My earliest childhood memories of outdoor adventures are of roaming the hills behind our home in the San Francisco Bay Area. Not yet bulldozed and subdivided, my dog and I explored the nearby grass-covered hills and seasonal creeks. Occasional weekend trips led our family to the nearby rugged coastal beaches or the trails of the Santa Cruz mountains. During summer vacations, we often spent a week or two in the great national parks of the west such as Yellowstone, the Grand Tetons, Sequoia, and Yosemite. One summer, we visited Glacier, Banff and Jasper National Parks, returning home via Vancouver and then followed Highway One down the Pacific coastline. These family road trips sparked my love of nature, especially of our National Parks. 

Ancient crystal Iceberg, Cierva Cove, Antarctic Peninsula, Antarctica  2014
Ancient crystal Iceberg, Cierva Cove, Antarctic Peninsula, Antarctica 2014

As someone who’s been in the industry for decades, what are the most significant changes you’ve seen the industry go through and what have you done to adapt to it?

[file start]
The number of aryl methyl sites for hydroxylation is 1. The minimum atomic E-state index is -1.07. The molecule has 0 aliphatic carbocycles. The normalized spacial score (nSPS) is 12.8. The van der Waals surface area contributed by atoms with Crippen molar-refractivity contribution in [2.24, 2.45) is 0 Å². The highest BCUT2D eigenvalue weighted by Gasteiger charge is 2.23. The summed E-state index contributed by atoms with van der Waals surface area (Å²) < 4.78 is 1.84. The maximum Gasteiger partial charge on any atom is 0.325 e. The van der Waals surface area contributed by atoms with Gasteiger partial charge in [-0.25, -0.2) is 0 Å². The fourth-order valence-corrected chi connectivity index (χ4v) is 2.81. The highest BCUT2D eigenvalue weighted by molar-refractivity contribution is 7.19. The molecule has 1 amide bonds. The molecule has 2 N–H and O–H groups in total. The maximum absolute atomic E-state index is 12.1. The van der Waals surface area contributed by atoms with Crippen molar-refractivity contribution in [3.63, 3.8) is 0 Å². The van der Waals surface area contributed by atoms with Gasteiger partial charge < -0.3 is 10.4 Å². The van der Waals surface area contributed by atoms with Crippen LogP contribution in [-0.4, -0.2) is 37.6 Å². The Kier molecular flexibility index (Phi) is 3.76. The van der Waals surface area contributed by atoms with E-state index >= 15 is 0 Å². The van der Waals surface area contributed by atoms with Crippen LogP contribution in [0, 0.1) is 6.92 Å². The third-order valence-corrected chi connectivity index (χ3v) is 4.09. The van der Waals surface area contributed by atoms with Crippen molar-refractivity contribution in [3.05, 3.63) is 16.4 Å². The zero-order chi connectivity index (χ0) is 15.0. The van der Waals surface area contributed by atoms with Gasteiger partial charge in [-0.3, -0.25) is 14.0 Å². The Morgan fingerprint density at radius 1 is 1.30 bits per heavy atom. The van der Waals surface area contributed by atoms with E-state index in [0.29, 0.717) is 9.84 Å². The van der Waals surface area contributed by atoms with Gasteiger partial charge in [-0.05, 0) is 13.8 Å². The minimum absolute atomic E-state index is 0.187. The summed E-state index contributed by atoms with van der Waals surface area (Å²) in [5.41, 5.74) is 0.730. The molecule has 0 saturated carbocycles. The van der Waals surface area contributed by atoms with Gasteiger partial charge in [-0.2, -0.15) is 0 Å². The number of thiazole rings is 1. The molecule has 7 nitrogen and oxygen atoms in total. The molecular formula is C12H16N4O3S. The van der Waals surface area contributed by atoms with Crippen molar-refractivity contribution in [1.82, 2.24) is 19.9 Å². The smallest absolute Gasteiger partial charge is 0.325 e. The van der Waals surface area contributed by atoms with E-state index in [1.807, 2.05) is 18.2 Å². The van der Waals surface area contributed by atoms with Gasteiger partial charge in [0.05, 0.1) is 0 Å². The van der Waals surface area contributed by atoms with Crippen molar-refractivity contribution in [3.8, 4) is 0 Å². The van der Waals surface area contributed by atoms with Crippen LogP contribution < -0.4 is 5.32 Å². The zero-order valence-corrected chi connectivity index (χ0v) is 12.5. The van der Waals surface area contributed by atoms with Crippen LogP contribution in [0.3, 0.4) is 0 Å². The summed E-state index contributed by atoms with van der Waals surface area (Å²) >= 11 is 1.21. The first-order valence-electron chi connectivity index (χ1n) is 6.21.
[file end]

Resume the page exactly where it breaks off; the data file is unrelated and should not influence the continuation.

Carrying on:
I think that the biggest change is the vastly larger number of photographers trying to sell their work. It was very competitive even when I started, and stock sales were a major source of income for many of us. Many photographers new to the business are unaware of industry standards for pricing their work and have severely undercut the value of photography in the marketplace. On the positive side, the reach of the internet and social media allows more photographers more exposure. In the old days, there were “curators,” magazine and book editors, art directors for ad agencies or stock houses, that screened what was seen by the public.